Pervasive myths about homelessness contributes to stigmatization that further marginalizes society's most vulnerable. Myth busting is therefore critical to meet the Grand Challenge to End Homelessness. Just before Thanksgiving, GC2EH Co-Lead Dr. Deborah Padgett spoke with Reed Pence from the Radio Health Journal about common myths surrounding homelessness and the people who endure it.
Systemic failures driving homelessness.
The ultimate cause of homelessness is the fact that since the Reagan Era and starting somewhat before that, the Federal Government stopped building new public housing units and ratcheted back support for rental vouchers and that kind of thing, and for the most part left it to the private sector to build housing with some kind of hope or wish that some proportion of that would be affordable, which of course for the private sector would cut into profits and makes it very difficult.
To blame the victim is sort of to shine the spotlight away from the larger picture of what is going on here.
Spending money on drugs and alcohol.
We don’t want to pretend that they don’t spend money on drugs or alcohol, but so do the rest of us in our homes. So does the rest of American society spend. And to a large extent, that spending is often a way of kind of escaping the realities and horrors of living on the street ... Some people do spend their money [on drugs or alcohol], but when we really talk to them about how they make a living and what little money they can make through recycling cans and so-forth, most of that goes to buying food or toiletries and necessities.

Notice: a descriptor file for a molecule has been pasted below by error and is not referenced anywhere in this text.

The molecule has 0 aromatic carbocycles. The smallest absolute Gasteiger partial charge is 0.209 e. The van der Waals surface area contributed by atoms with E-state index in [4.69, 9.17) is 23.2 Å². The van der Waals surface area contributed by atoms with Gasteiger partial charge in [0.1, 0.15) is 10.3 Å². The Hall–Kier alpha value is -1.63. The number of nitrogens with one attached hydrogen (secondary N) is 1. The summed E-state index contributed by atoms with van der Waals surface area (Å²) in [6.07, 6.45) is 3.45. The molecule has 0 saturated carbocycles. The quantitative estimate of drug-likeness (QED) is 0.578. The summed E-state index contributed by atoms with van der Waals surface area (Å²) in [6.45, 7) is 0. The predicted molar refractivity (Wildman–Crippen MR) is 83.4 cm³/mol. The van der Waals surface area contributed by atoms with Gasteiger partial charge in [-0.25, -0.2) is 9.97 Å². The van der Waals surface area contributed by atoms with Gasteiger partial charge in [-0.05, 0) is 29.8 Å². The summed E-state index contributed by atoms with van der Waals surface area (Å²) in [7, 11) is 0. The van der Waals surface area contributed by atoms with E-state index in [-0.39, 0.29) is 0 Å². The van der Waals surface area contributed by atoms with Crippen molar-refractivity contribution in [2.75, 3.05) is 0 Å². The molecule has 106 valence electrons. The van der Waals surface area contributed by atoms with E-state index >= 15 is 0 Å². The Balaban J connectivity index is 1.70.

The criminalization is largely small ordinance violations like trespassing and public urination, but whatever they’re doing are just the things that the rest of us do indoors and don’t get punished for. The criminalization comes from getting a summons to appear in court, then you don’t appear in court, then a fine goes out, and before you know it, you’re in jail for not paying a fine for that small infraction. So, many homeless people get caught up in the system and end up spending time in jail strictly for doing things that the rest of us do indoors without being punished.
A significant proportion of homeless people do have jobs. These are often people who sleep in their cars because they simply cannot afford to pay their rent on the salary that they are making ... Most homeless people have some way to get an income and a fairly significant percent, particularly outside of big cities, do have jobs. They just can’t afford rent.
Ending homelessness via Housing First.
It is more expensive to do nothing about homelessness than it is to invest in placing people into units and providing the support services. Those two things sound expensive, but they’re actually less expensive than doing nothing.
Listen to the full show here: